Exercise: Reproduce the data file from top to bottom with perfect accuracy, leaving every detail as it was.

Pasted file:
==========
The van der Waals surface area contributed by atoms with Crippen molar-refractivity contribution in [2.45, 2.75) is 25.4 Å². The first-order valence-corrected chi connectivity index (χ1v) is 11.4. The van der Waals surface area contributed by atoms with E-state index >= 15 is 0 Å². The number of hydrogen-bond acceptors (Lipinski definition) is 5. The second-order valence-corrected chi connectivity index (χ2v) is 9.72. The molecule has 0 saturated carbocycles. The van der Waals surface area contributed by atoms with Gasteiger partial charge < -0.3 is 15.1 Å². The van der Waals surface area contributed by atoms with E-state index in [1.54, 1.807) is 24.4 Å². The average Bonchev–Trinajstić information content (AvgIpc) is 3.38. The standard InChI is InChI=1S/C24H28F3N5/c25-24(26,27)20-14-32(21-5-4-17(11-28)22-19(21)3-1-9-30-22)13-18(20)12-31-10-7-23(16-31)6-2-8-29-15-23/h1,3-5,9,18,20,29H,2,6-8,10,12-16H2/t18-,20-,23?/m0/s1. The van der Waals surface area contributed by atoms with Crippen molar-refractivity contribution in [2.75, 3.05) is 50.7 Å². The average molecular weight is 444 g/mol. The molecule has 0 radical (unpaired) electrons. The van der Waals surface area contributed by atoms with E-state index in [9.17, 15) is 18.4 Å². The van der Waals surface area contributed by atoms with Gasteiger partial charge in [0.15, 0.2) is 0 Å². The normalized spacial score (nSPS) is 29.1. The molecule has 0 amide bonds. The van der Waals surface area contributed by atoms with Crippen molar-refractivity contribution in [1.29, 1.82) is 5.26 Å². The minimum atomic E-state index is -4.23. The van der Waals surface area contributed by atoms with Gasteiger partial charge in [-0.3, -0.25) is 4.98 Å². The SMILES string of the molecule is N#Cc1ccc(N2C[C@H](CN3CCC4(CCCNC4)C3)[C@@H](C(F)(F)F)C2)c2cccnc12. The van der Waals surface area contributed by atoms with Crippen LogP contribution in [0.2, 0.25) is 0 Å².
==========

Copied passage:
The van der Waals surface area contributed by atoms with Crippen molar-refractivity contribution in [2.45, 2.75) is 25.4 Å². The first-order valence-corrected chi connectivity index (χ1v) is 11.4. The van der Waals surface area contributed by atoms with E-state index >= 15 is 0 Å². The number of hydrogen-bond acceptors (Lipinski definition) is 5. The second-order valence-corrected chi connectivity index (χ2v) is 9.72. The molecule has 0 saturated carbocycles. The van der Waals surface area contributed by atoms with Gasteiger partial charge < -0.3 is 15.1 Å². The van der Waals surface area contributed by atoms with E-state index in [1.54, 1.807) is 24.4 Å². The average Bonchev–Trinajstić information content (AvgIpc) is 3.38. The standard InChI is InChI=1S/C24H28F3N5/c25-24(26,27)20-14-32(21-5-4-17(11-28)22-19(21)3-1-9-30-22)13-18(20)12-31-10-7-23(16-31)6-2-8-29-15-23/h1,3-5,9,18,20,29H,2,6-8,10,12-16H2/t18-,20-,23?/m0/s1. The van der Waals surface area contributed by atoms with Crippen molar-refractivity contribution in [2.75, 3.05) is 50.7 Å². The average molecular weight is 444 g/mol. The molecule has 0 radical (unpaired) electrons. The van der Waals surface area contributed by atoms with E-state index in [9.17, 15) is 18.4 Å². The van der Waals surface area contributed by atoms with Gasteiger partial charge in [0.15, 0.2) is 0 Å². The normalized spacial score (nSPS) is 29.1. The molecule has 0 amide bonds. The van der Waals surface area contributed by atoms with Crippen molar-refractivity contribution in [1.29, 1.82) is 5.26 Å². The minimum atomic E-state index is -4.23. The van der Waals surface area contributed by atoms with Gasteiger partial charge in [-0.3, -0.25) is 4.98 Å². The SMILES string of the molecule is N#Cc1ccc(N2C[C@H](CN3CCC4(CCCNC4)C3)[C@@H](C(F)(F)F)C2)c2cccnc12. The van der Waals surface area contributed by atoms with Crippen LogP contribution in [0.2, 0.25) is 0 Å².